Stormy Daniels says working in porn helps prepare her for scrutiny over alleged affair with Trump

Adult-film actress Stephanie Clifford, also known as Stormy Daniels, poses for pictures at the end of her striptease show in Gossip Gentleman club in Long Island, New York, on Feb 23, 2018.
Adult-film actress Stephanie Clifford, also known as Stormy Daniels, poses for pictures at the end of her striptease show in Gossip Gentleman club in Long Island, New York, on Feb 23, 2018. PHOTO: REUTERS

WASHINGTON (WASHINGTON POST) - Ms Stormy Daniels has said that her work in the porn industry has helped her prepare for the international attention she faces on the eve of a much-anticipated television interview about her alleged affair with US President Donald Trump and the hush money she says she received to keep it quiet.

"Being in the adult industry, I've developed a thick skin and maybe a little bit of a dark sense of humour," she told The Washington Post on Saturday (March 24). "But nothing could truly prepare someone for this."

Ms Daniels is scheduled to be the star attraction of the CBS news magazine "60 Minutes" on Sunday evening, a broadcast that caps a two-week media blitz by her attorney Michael Avenatti.

As Ms Daniels' image and story have become 24/7 fodder for cable news shows, Mr Avenetti has hinted repeatedly that there are more details yet to come out - including in a tweet last Friday suggesting that he has a DVD with new information.

In a brief interview on Saturday evening, with Mr Avenatti on the line, Ms Daniels sounded upbeat, even as she acknowledged that the media circus she has attracted has changed her day-to-day life as a wife, mother and adult-film director.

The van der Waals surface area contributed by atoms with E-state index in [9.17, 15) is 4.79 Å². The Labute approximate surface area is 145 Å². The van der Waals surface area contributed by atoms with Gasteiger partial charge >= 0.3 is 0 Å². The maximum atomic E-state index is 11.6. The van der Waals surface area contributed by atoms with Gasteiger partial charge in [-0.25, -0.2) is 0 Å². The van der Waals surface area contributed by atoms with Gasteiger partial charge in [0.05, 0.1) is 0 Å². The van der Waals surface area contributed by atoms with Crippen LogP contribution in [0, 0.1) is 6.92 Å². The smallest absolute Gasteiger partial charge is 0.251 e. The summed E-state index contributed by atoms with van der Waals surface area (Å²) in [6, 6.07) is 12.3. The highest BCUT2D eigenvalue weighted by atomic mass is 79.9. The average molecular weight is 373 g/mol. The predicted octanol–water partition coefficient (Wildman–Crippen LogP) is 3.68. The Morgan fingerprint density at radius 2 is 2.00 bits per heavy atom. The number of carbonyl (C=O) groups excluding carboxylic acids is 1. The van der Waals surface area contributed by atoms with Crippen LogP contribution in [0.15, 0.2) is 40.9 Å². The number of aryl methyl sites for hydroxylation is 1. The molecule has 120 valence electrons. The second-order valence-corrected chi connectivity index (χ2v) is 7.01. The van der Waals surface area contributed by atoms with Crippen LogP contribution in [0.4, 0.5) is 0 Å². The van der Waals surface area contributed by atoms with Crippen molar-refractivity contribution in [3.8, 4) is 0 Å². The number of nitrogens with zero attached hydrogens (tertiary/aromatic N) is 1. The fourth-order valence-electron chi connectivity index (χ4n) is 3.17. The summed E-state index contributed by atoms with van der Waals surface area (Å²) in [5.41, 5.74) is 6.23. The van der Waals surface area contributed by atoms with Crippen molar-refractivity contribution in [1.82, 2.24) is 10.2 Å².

"Without a doubt it's cutting into my horse show time," said Ms Daniels, who is an avid equestrian. "And time with friends."

The "60 Minutes" broadcast comes just 72 hours after former Playboy centrefold Karen McDougal spoke to CNN about her own alleged affair with Mr Trump. Ms McDougal has sued to break free of a confidentiality agreement that was struck in the months before the 2016 election, for which she was paid US$150,000.

Ms McDougal says she signed her contract with the parent company of the National Enquirer, which is helmed by a friend of Mr Trump's, and which bought her story not to publish it, but to bury it.

Both women say their relationships with Mr Trump began in 2006 and ended in 2007 and that they were paid for their silence in the months before the 2016 presidential election.

Representatives of Mr Trump have dismissed the allegations of Ms McDougal and Ms Daniels, saying that the affairs never happened and that Mr Trump had no knowledge of any payments.

But the two prime time interviews - along with a judge's decision this week to let a defamation lawsuit filed by former "Apprentice" contestant Summer Zervos, who alleges Mr Trump groped her, move forward - have intensified the spotlight on the president's history with women.

Ms Daniels, whose real name is Stephanie Clifford, told her story long before Mr Trump was elected president: In 2011, she gave an interview to the tabloid In Touch. But the interview was not published at the time. In 2016, during the final months of the presidential campaign, she again started talking to media outlets, though she did not give another interview.